The flag of Ohio is one of the most unique of all the states in the USA. It uses familiar symbolism that is common throughout most of the flags of the states - as well as having a design similar to the flag of the USA. What makes this flag different is that it deviates from the standard rectangle design of US flags - and in fact is the only US state flag that is not rectangular. It is also not a triangle. It is similar to the cavalry guidon flag used by Union forces in the American Civil War.
The Ohio burgee is the official name of the swallowtail shape of the flag. The left side is flat, and the right side leads into a concave triangle, being less wide from top to bottom than the left side, because of an angle slightly less than 90 degrees on the top and bottom leading into the end. This design can be seen here.
On the left side is a large, blue triangle with a circle in the centre and several stars. The blue triangle represents the hills and valleys of Ohio. The circle, red on the inside and white on the outside, represents several things. They are - the Northwest Territory, the 'O' at the beginning of the name of the state, and the prominence of buckeyes in the state, hence Ohio's nickname of the 'Buckeye State.' Near the base of the triangle are 13 white stars, representing the 13 original states in the USA. At the right peak of the triangle are four white stars, which, when added to the 13 other stars, represent that it was the 17th state added to the Union, as it attained statehood on 1 March, 1803.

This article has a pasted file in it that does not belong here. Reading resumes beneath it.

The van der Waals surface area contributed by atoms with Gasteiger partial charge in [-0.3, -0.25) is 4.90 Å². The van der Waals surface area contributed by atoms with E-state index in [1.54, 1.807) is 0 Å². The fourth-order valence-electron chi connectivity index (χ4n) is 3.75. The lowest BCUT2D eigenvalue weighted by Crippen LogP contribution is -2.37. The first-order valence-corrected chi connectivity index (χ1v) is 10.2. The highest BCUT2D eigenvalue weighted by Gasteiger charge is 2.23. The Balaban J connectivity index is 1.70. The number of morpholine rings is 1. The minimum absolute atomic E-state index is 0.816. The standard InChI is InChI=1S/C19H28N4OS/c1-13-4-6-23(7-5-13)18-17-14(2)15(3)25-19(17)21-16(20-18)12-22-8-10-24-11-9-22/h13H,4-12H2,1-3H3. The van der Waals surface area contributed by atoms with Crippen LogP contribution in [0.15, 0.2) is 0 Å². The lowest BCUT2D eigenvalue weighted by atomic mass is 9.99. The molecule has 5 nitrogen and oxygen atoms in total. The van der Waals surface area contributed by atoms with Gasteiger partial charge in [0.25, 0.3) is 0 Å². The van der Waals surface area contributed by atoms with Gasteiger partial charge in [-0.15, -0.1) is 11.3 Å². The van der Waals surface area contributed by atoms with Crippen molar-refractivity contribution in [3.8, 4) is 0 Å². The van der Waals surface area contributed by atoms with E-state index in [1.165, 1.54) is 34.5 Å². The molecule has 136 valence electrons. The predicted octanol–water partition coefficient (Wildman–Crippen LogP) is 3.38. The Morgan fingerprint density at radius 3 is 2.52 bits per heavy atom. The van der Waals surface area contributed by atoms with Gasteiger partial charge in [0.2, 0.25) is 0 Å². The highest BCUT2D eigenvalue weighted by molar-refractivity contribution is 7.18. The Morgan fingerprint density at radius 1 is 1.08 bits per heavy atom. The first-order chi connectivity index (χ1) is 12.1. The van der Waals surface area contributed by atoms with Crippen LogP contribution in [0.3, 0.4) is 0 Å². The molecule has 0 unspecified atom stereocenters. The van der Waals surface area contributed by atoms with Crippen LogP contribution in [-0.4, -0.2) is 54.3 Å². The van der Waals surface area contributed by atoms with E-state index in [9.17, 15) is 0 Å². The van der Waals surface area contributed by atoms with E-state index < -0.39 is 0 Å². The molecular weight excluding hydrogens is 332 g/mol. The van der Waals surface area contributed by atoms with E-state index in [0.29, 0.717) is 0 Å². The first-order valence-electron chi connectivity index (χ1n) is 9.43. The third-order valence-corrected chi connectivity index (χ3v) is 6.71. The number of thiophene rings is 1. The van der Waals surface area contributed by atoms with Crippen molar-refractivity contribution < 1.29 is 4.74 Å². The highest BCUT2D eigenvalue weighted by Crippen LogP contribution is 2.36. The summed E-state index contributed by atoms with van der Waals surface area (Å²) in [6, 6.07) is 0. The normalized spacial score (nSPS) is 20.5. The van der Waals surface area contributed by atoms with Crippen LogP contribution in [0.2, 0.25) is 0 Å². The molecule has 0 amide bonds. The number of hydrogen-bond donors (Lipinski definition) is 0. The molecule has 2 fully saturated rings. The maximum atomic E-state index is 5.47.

There are five red and white stripes on the right side of the flag. The middle one is red, with two white stripes in between the outside red stripes. The border red stripes are angled to be parallel to the edge of the flag, while the centre red stripe is perpendicular to the left edge. The sides of either white stripe touching the centre red stripe share the angle, and the sides of either white stripe touching the outer red stripes share the angle, making it so that the two sides of the white stripes are not parallel with each other. These stripes represent the roads and the waterways (specifically canals - two of the most famous canals in Ohio are the Erie and Miami).
The design was created by designer and architect John Eisenmann of Cleveland. It was adopted by the state legislature on 9 May, 1902. On the 100th anniversary of its adoption in 2002, the legislature created an optional end to the US pledge of allegiance for Ohioans (in the presence of the Ohio Flag), 'I salute the flag of the state of Ohio and pledge to the Buckeye State respect and loyalty.'